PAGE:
Ex Parte Collins

Annotate this Case

330 S.W.2d 194 (1959)

Ex parte Paul COLLINS.

No. 31278.

Court of Criminal Appeals of Texas.

November 4, 1959.

B. L. Collins, Lufkin, for appellant.

Leon B. Douglas, State's Atty., Austin, for the State.

MORRISON, Presiding Judge.

This is an appeal from an order refusing appellant bail, after indictment for murder.

The Constitution of this State, Vernon's Ann.St., says that all prisoners are entitled to bail except in capital cases "when the proof is evident." Article I, Section 11. The term "proof evident" means that the accused, with cool and deliberate mind and formed design, maliciously killed the deceased, and that upon a hearing of the facts before the court a dispassionate jury would, upon such evidence, not only convict but would assess the death penalty. Ex parte Washburn, 161 Tex.Cr. R. 651, 280 S.W.2d 257, and Ex parte Shults, 127 Tex.Cr.R. 484, 77 S.W.2d 877.

The State's evidence was that the appellant visited with a roomer at the Center Hotel for a few minutes and then left, stating that he was going to visit with his father who lived down the hall. Some thirty minutes later, the deceased was found lying in the hall, dead from cuts inflicted by a sharp instrument. The appellant, who was found at his mother's home, was overheard to say "that he had fixed him."

In cases such as this, it is not our practice to discuss the facts fully, but we do observe that the defensive evidence, if properly developed as part of the res gestae, would reasonably well support self-defense.

This Court has held that where the evidence reasonably well supports the defense of self-defense it is a bailable case. Ex parte Adams, 119 Tex.Cr.R. 135, 44 S.W.2d 713.

The judgment of the trial court is reversed, and relator is granted bail in the sum of $15,000.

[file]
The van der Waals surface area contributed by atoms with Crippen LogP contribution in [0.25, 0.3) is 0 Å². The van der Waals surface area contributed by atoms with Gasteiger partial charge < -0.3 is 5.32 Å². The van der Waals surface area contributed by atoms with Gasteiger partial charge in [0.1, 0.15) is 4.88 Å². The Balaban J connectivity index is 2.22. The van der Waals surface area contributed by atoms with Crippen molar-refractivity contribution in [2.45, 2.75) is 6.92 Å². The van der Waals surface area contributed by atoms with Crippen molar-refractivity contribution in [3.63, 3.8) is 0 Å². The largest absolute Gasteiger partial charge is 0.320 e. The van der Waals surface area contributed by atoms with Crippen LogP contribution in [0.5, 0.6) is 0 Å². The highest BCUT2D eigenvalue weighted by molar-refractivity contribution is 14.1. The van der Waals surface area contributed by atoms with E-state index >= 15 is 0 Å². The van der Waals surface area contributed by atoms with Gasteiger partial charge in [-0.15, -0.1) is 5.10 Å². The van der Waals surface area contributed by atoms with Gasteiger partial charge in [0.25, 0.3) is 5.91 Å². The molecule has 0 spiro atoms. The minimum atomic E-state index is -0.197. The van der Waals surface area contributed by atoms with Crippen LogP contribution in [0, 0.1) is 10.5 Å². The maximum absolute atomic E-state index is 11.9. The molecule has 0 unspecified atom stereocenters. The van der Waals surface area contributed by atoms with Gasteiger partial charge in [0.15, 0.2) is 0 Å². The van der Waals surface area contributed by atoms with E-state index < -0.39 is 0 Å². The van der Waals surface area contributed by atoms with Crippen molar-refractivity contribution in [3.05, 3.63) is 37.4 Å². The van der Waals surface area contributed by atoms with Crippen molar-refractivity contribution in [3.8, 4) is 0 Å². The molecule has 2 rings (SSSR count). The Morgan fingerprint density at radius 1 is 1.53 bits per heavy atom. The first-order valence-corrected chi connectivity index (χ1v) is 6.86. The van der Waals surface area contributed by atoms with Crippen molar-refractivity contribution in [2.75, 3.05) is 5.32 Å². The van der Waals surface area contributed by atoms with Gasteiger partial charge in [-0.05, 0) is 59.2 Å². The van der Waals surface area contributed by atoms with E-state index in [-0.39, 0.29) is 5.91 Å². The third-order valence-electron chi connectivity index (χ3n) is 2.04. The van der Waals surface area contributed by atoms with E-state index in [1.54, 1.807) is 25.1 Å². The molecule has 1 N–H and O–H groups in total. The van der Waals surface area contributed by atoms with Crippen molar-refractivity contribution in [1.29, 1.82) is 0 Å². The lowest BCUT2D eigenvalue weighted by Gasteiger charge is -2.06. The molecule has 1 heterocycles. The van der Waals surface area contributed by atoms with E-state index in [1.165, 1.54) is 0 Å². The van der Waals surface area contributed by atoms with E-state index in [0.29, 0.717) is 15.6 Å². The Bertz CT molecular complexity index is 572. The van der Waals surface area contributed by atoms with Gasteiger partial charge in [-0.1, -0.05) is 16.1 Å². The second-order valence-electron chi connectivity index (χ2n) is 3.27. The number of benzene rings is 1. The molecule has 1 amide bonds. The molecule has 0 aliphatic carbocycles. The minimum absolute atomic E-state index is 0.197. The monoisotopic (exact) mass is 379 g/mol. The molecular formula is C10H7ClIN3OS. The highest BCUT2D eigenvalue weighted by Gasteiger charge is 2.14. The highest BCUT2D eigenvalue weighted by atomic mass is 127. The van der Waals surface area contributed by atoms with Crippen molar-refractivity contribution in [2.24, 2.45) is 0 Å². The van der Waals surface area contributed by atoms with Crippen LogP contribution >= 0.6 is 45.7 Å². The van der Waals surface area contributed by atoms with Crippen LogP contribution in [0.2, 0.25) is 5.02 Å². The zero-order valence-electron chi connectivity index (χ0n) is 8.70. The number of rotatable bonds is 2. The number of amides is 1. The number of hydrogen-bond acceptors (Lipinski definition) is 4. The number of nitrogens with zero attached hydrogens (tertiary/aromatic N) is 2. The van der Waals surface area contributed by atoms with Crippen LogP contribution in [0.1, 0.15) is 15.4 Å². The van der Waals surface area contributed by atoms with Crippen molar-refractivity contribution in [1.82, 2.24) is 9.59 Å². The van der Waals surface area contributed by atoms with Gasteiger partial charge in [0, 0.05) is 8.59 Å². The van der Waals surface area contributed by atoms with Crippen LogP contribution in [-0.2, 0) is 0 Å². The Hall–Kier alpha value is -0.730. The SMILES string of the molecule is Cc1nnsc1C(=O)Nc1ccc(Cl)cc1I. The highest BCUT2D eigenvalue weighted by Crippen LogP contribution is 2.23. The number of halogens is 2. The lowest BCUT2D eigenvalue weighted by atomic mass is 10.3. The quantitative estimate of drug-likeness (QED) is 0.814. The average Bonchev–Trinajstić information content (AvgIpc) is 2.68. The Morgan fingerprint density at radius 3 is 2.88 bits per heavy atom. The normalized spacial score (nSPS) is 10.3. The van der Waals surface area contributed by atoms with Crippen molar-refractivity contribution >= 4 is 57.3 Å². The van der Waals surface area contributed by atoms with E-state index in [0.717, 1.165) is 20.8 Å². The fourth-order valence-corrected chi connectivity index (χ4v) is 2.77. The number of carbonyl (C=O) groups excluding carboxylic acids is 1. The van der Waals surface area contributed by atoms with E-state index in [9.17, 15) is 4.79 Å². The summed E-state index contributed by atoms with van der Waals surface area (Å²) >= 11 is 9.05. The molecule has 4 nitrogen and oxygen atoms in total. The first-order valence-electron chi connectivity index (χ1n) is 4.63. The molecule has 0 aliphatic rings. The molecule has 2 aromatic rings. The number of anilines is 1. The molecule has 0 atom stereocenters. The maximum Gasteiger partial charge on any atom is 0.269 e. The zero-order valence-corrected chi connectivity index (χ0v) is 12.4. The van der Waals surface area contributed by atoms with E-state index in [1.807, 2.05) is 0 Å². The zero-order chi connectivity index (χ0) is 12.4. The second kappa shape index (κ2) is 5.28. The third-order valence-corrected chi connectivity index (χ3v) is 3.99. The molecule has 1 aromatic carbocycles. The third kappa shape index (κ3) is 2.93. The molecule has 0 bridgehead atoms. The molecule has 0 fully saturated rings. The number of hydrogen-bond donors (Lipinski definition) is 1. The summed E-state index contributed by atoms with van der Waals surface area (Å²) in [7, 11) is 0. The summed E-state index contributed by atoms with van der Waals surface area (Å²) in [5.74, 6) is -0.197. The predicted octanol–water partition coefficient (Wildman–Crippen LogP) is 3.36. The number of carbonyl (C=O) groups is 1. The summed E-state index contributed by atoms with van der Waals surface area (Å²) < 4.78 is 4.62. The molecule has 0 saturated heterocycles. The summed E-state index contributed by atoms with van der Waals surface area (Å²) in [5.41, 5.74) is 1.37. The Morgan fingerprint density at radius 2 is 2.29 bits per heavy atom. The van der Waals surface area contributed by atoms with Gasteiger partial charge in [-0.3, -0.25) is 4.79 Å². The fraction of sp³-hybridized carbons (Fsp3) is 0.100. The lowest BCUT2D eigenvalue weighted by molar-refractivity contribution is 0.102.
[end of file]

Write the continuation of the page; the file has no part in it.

It is so ordered.

WOODLEY, Judge (dissenting).

One charged with a capital felony is not entitled to bail merely because of the presence *195 of some testimony raising a defensive issue. Ex parte Ross, 94 Tex.Cr.R. 313, 251 S.W. 233, citing Ex parte Smith, 23 Tex.App. 100, 5 S.W. 99, and Ex parte Jones, 31 Tex.Cr.R. 422, 20 S.W. 983.

The only testimony found in this record which, if admitted at the trial, could require a charge on self-defense was that of appellant's brother as to appellant's statement after he went to his mother's home following the killing. The statement appellant contends was res gestae and admissible as such. The State views the statement as self serving and inadmissible.

The 77 year old father lived in a hotel where other elderly men resided. He was heard to tell his 45 year old son, the appellant, to get out of his room.

Some 30 minutes later, the father's dead body was found, with his throat cut "as completely as it could be cut. * * * the only thing that apparently stopped the knife was the cervical vertebrathe back bone. It was cut at least twice * * * It must have been a very sharp knife."

A bloody knife with open blade 4 or 5 inches long was found 10 or 12 feet from the building.

Appellant was at his mother's home washing his face, his hands and his shirt when Officer Hughes arrived and heard him say "they would not have to worry about him any more * * * that he had fixed him."

The appellant said nothing to Officer Hughes which suggested self-defense. Appellant's brother, on cross-examination, admitted that when the district attorney came to his mother's home later in the evening and asked him what appellant said when he arrived he did not tell the district attorney that his brother said he had been attacked and threatened by his father.

The trial judge observed the witnesses and heard their testimony. He concluded from all of the evidence that appellant was not entitled to bail. The presumption is that his ruling was correct. The facts and circumstances warrant his conclusion that the proof was evident and that the claim of self-defense was not well supported.

There is no showing that the trial judge abused his discretion in refusing bail, and his judgment should not be disturbed.